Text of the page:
Ankle injuries cost Rubio the majority of the previous campaign. But, after months of rehabilitation, the Olympic silver-medallist says he is determined to lead his team into the play-offs for the first time in his career. “We can be as good as we want to work for,” he said. “Training camp will be the key for us because we have to adapt to this league really quickly with this young talent. Luckily, we have signed a lot of veterans like Kevin Garnett, Andre Miller, Tayshaun Prince, who can really help this team. “My goal is to bring this team to the play-offs. It has been my dream for four years. In my first year, I almost did it, but then I got hurt and everybody got hurt too so we couldn’t do it. “It’s too early to talk because we haven’t been through training camp yet. The Western Conference is really tough, but we want to dream big.”
Though Jack is more than confident he will be able to prove his detractors wrong, he’s also aware that no matter what he says now, those questions won’t be answered until the regular season begins. “It does [motivate me], but it’s not like I’ve got the article pinned up on my wall,” Jack said Tuesday after an appearance at a Nets basketball camp in Southampton. “But my thing is that all you can do is show and prove … wait for the opportunities and then take advantage of it, and just help your team win. That’s the only way you’re going to get people to realize it. “When the season comes and I have my opportunities to go out there and show them that I believe different … that’s the response. You don’t have to respond to it, because your play is going to be the response to whatever they think.”
LeBron formed yet another super team with Kyrie Irving and Kevin Love. Didn’t win a title. But – at least in LeBron’s eyes – that doesn’t mean those teams necessarily fell short of greatness. LeBron, via Bleacher Report: If you don’t know the history of the game, man, you’ll forget how many great teams didn’t win championships. And that doesn’t mean they wasn’t great, though.
“Kevin McHale, he’s a cool coach,” Lawson said in an interview with FOX 26 Sports. “I sat down and had dinner with him, probably like a week ago. “He just keeps everything real. He’s played before, so he knows what we’re going through. He makes everything straight forward, no grey areas. It was fun. We talked about everything, not just basketball, just life. He even had some stories when he used to play. It was a fun dinner. “So I’m excited to play for him.”
Carmelo Anthony is Vice Media’s newest teammate. Anthony, the New York Knicks star, has joined Vice’s sports site as a founding partner of The Clubhouse, a new channel where well-known athletes, including Anthony and Rob Gronkowski of the New England Patriots, will host their own video series. DraftKings, the daily fantasy sports website, has signed on as a sponsor.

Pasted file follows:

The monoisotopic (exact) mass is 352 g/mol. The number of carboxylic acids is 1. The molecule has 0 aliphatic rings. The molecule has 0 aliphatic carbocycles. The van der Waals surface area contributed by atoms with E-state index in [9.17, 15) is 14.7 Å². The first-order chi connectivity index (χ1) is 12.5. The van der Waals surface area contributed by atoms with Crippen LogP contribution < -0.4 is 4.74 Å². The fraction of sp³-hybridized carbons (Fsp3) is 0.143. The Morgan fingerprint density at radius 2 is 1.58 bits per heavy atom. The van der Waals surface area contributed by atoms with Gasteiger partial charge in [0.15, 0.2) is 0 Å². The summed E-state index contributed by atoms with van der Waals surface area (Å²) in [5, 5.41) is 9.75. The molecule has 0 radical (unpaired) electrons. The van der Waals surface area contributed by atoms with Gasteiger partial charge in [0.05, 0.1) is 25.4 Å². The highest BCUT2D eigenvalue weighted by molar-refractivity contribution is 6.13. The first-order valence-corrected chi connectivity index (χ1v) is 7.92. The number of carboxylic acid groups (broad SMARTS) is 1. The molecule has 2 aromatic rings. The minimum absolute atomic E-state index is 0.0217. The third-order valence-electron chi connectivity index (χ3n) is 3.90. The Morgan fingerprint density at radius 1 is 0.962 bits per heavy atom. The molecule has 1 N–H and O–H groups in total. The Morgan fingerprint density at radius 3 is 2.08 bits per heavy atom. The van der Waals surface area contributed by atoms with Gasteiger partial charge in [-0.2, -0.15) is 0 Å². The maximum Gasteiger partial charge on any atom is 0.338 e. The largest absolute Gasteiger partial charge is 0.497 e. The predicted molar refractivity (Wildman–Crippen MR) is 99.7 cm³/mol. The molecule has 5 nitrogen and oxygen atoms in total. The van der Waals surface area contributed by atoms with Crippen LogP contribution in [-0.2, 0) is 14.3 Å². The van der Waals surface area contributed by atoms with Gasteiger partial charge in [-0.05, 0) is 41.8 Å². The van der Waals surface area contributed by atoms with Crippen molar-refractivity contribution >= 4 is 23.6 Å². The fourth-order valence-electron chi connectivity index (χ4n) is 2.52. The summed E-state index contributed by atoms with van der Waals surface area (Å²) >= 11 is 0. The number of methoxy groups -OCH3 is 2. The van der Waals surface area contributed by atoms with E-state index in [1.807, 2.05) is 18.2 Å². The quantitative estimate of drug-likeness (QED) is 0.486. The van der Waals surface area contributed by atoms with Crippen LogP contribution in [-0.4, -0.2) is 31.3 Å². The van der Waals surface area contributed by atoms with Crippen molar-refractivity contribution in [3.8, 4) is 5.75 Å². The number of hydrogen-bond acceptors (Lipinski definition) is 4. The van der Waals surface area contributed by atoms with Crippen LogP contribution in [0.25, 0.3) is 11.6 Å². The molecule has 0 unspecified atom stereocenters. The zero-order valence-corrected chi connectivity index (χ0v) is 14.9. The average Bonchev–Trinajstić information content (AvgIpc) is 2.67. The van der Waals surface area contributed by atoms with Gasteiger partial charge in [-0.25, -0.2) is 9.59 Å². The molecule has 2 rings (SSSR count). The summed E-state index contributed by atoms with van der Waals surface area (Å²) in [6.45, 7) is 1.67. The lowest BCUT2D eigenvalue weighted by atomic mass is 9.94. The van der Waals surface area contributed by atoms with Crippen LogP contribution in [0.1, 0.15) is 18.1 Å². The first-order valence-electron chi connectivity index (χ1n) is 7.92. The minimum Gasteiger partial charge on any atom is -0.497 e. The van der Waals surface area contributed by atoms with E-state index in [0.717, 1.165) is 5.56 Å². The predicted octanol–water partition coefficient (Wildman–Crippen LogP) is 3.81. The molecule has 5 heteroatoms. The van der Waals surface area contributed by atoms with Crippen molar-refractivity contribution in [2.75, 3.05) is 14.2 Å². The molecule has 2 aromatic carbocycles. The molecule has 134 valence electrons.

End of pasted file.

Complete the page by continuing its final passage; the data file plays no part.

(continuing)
And more recently, Apple showed interest in signing up former ESPN star Bill Simmons to an exclusive audio podcast deal. Apple media boss Eddy Cue discussed the idea a couple of times with Simmons this summer, say people familiar with the talks, who say that they were preliminary at best.
Dawkins’ funeral and burial Wednesday will be private, for family only. But Tuesday afternoon was a public viewing and for four hours in 95-degree heat a steady stream arrived by shuttle bus or walked up the hill from the parking lot at the Catasauqua Park to pay their respects. Ex-76ers teammate Maurice Cheeks filed through the line and then sat in a pew about halfway back in the church. Former heavyweight boxing champion Larry Holmes, a resident of Easton, stopped at the gold-colored casket, where the flamboyant Dawkins wore, of course, a bright red suit with silver pinstripes.
“I’m so happy to see so many people here for Darryl,” said Dawkins’ wife Janice. “Not just the people from the world of basketball, but the people who knew him away from the game, just for who he was.”
“I came out of the house one morning and looked down and there is this giant guy,” Charlie said. “I went in and told my wife, ‘We have Chocolate Thunder for a neighbor!’ “We got to chatting and became friends over the years. He was always so friendly, always so happy. He’d be out walking his dog and stop to talk with anybody he met.” “We have four boys,” said Natalie, “and they’re taking this hard. The second one says, ‘Who’s going to play ball with us? Who’s going to give us T-shirts? Who’s going to give us rides to the gym on the cold days in winter?”
September 1, 2015 | 8:26 pm EDT Update
Luis Scola had 35 points and 13 rebounds, and Argentina beat Canada 94-87 on Tuesday in the men’s Olympic qualifying tournament. Scola, a 35-year-old NBA veteran who just signed with Toronto, was 13 for 26 from the field. Nicolas Laprovittola scored 20 points, and Andres Nocioni finished with 15. Argentina improved to 2-0 in Group B. Venezuela (1-0) is second, followed by Puerto Rico (0-1), Canada (0-1) and Cuba (0-1).